Will the $392 Billion F-35 Make or Break Lockheed Martin?


F-35. Photo: Lockheed Martin via Northrop Grumman.

On Jan. 23, Lockheed Martin (NYSE: LMT  ) reported its fourth-quarter earnings and guidance for 2014. Overall, profits were down, but backlog increased, and 2014 EPS guidance was in line with analysts' expectations. 

However, when it comes to Lockheed's future, arguably one of the most important things to watch is F-35 sales. Here's why.

The future is ...
Lockheed has a number of different business segments, but its most profitable is its Aeronautics division. In 2013, net sales for Aeronautics came to $14.1 billion. The next highest segment was Information Systems and Global Solutions, which had net sales of almost $8.4 billion. Further, for 2013, backlog attributed to Aeronautics came to $28 billion, while the next highest segment was Space Systems, with a backlog of $20 billion for 2013.

Additionally, the aircraft that makes up a large percentage of Lockheed's profit is the F-35. In 2013, Lockheed delivered 13 F-16s, 25 C-130Js, 6 C-5Ms, and 35 F-35s. More importantly, the Pentagon estimates that it'll spend $392 billion for 2,443 F-35s over the next few decades. And, an estimate from the Cost Analysis and Program Evaluation office, or CAPE, puts the price to operate and maintain the F-35s for the next 55 years at $1.1 trillion -- the Pentagon's F-35 office, however, puts the cost at $857 billion.

What to watch
It's pretty clear that the F-35 is incredibly important to Lockheed's bottom line, and future. Investors would thus do well to monitor F-35 setbacks, and sales. The good news is the F-35 has come a long way and is now seeing more progress than problems. Frank Kendall, undersecretary of defense for acquisition, said about the F-35, "Program progress is sufficient for the department to budget for an increase in the production rate in fiscal year 2015." More importantly, Kendall said the F-35's reliability is improving, as are acquisition costs. 

F-15. Photo: Boeing.

In addition, American allies have shown a strong interest in the F-35. Reuters reports that Britain is close to announcing an order for 14 F-35s, and South Korea decided it wanted a fighter with stealth capabilities instead of Boeing's (NYSE: BA  ) F-15. As such, Lockheed's F-35 is favored to win the $7.7 billion contract. This is great news for the F-35, and Lockheed Martin. And what's good for them is likewise good for investors. Still, Lockheed investors will do well to keep close tabs on the F-35.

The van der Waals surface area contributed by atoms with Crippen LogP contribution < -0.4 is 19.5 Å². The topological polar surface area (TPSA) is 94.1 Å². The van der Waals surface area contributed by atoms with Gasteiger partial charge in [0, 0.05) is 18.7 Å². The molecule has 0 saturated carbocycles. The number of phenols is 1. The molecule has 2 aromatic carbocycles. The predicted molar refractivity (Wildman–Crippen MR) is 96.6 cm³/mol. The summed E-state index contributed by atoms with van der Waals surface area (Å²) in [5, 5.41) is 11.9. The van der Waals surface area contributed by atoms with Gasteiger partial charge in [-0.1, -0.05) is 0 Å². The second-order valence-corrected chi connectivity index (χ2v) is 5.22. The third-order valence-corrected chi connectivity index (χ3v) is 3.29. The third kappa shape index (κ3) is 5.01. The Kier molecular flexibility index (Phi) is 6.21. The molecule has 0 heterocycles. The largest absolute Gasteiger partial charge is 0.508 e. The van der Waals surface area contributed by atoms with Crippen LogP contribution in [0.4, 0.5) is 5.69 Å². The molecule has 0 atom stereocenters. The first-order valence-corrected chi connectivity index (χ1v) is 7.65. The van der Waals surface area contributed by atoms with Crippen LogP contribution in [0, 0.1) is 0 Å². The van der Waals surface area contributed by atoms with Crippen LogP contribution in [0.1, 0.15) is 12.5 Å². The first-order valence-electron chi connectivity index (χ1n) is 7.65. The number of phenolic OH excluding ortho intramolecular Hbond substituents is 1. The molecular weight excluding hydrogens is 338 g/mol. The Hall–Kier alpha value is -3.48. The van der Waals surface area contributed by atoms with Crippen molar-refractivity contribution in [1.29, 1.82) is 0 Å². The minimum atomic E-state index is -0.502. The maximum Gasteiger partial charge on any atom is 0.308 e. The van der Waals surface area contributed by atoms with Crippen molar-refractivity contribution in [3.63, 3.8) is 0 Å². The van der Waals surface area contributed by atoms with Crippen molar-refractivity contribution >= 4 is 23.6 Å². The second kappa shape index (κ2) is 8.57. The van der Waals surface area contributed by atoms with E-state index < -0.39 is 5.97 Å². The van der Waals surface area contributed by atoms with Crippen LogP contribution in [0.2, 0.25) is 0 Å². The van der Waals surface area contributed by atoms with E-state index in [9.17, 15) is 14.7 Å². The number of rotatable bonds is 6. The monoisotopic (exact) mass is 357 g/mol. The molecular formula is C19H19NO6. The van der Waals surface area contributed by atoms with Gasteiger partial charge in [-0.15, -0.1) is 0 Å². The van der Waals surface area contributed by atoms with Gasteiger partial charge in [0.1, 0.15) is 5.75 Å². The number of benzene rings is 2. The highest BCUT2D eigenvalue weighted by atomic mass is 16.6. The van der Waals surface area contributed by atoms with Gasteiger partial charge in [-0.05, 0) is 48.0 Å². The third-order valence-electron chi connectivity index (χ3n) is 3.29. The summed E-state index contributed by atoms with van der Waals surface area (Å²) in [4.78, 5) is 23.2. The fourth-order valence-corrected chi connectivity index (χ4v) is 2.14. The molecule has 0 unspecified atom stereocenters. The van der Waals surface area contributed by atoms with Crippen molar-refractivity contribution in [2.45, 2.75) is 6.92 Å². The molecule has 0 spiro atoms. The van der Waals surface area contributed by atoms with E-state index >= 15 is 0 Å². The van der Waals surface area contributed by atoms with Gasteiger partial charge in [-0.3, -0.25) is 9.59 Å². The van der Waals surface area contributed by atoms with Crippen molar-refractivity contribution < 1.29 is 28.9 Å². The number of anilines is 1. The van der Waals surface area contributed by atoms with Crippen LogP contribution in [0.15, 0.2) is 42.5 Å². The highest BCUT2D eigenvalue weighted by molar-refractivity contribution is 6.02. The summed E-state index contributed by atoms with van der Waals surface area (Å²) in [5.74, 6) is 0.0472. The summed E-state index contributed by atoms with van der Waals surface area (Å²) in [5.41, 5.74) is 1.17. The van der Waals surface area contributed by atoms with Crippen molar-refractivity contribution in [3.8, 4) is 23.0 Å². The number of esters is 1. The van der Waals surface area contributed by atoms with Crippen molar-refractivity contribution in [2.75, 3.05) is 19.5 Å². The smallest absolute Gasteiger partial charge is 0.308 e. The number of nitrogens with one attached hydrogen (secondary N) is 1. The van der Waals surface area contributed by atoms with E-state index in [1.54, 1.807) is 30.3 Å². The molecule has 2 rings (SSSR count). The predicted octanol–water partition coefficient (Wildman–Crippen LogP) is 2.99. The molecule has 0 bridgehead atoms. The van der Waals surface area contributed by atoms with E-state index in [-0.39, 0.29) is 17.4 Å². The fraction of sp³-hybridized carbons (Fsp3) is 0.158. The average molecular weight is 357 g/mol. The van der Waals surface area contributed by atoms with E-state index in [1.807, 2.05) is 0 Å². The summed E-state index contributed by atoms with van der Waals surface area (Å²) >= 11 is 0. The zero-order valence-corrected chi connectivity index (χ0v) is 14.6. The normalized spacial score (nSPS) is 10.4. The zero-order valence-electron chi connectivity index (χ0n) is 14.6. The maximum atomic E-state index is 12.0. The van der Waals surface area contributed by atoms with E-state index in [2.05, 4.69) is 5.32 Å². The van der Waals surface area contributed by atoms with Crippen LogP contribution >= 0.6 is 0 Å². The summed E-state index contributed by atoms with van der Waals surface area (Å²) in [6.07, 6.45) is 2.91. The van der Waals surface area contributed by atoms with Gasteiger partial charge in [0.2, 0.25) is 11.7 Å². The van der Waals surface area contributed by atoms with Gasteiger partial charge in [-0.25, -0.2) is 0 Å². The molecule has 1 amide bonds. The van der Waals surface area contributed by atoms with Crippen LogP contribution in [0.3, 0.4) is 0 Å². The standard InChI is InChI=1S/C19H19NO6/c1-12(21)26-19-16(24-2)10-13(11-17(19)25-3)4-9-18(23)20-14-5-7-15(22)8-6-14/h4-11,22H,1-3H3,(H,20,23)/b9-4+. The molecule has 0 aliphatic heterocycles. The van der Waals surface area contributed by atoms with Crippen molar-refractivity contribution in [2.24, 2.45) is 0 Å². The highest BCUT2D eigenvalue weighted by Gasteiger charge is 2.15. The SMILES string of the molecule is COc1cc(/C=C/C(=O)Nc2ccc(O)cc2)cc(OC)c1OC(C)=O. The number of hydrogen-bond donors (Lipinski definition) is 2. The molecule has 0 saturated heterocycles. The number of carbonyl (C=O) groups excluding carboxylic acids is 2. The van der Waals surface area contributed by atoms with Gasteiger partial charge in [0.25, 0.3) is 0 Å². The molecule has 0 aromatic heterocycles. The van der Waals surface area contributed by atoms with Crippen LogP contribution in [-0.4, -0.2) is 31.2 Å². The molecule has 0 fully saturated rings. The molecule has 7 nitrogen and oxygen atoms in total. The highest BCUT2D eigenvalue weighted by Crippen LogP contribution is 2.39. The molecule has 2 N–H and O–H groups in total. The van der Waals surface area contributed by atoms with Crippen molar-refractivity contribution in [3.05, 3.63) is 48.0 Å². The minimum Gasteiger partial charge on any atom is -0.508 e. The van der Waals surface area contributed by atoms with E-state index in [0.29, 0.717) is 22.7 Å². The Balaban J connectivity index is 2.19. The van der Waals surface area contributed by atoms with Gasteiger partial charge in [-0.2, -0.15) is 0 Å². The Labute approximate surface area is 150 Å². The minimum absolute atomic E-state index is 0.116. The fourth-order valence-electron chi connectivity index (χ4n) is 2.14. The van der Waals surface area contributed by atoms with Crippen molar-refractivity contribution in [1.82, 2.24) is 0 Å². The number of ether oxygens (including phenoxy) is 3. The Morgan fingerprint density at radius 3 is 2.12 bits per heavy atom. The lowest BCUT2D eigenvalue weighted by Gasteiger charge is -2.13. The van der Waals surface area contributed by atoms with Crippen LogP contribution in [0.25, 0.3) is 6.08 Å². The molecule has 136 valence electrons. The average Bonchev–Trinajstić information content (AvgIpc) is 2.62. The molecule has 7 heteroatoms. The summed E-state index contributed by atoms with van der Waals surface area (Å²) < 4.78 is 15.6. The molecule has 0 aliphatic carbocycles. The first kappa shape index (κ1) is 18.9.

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Read/Post Comments (4) | Recommend This Article (3)

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  • Report this Comment On February 02, 2014, at 5:49 PM, TheAncient wrote:

    Ah, Katie Spence, like motor vehicles the cost is not in the vehicle purchase but the spare parts. When one factors in the cost of spares the true price tag closely approaches $1 Trillion. It is strange that you do not see anything odd about having a 60 year contract like this one. At 40 aircraft a year, we'd have to avoid major conflicts for 4-5 years or more to have enough inventory to go against a major opponent. This and the aircraft can only carry 4 missiles(or 2 missiles and 2 small bombs for the Marine version) in it in order to maintain stealth.

  • Report this Comment On February 03, 2014, at 1:42 AM, aquanut87 wrote:

    FYI - TheAncient, it's even worse.

    That F-35B won't be able to even carry 4 missile until block 3F achieves maturity by around 2019 now (if call goes well).

    Initial block 2/3i will carry 2 missiles max into any conflict.

  • Report this Comment On February 03, 2014, at 8:29 AM, dangibson wrote:

    I found it rather in bad taste to use the term ''crash and burn'' when referring to the newest and latest total debacle called the F-35 --

    However the upside is -- everyone of the politicians in Washington -- and the generals -- will be afforded a nice cushy retirement -- moreso than what they already will have -- with just this one order -- and ''one more time'' the American taxpayers take it right up the anal canal -- is this not a great country or what?

  • Report this Comment On February 03, 2014, at 11:42 AM, valuwarrior wrote:

    Small correction--annual sales were down but annual profits, backlog and cash were up, see LMT earning release: "Net sales for 2013 were $45.4 billion compared to $47.2 billion in 2012. Net earnings from continuing operations in 2013 were $3.0 billion, or $9.04 per diluted share, compared to $2.7 billion, or $8.36 per diluted share, during 2012. Cash from operations for 2013 was $4.5 billion after pension contributions of $2.25 billion compared to cash from operations for 2012 of $1.6 billion after pension contributions of $3.6 billion."

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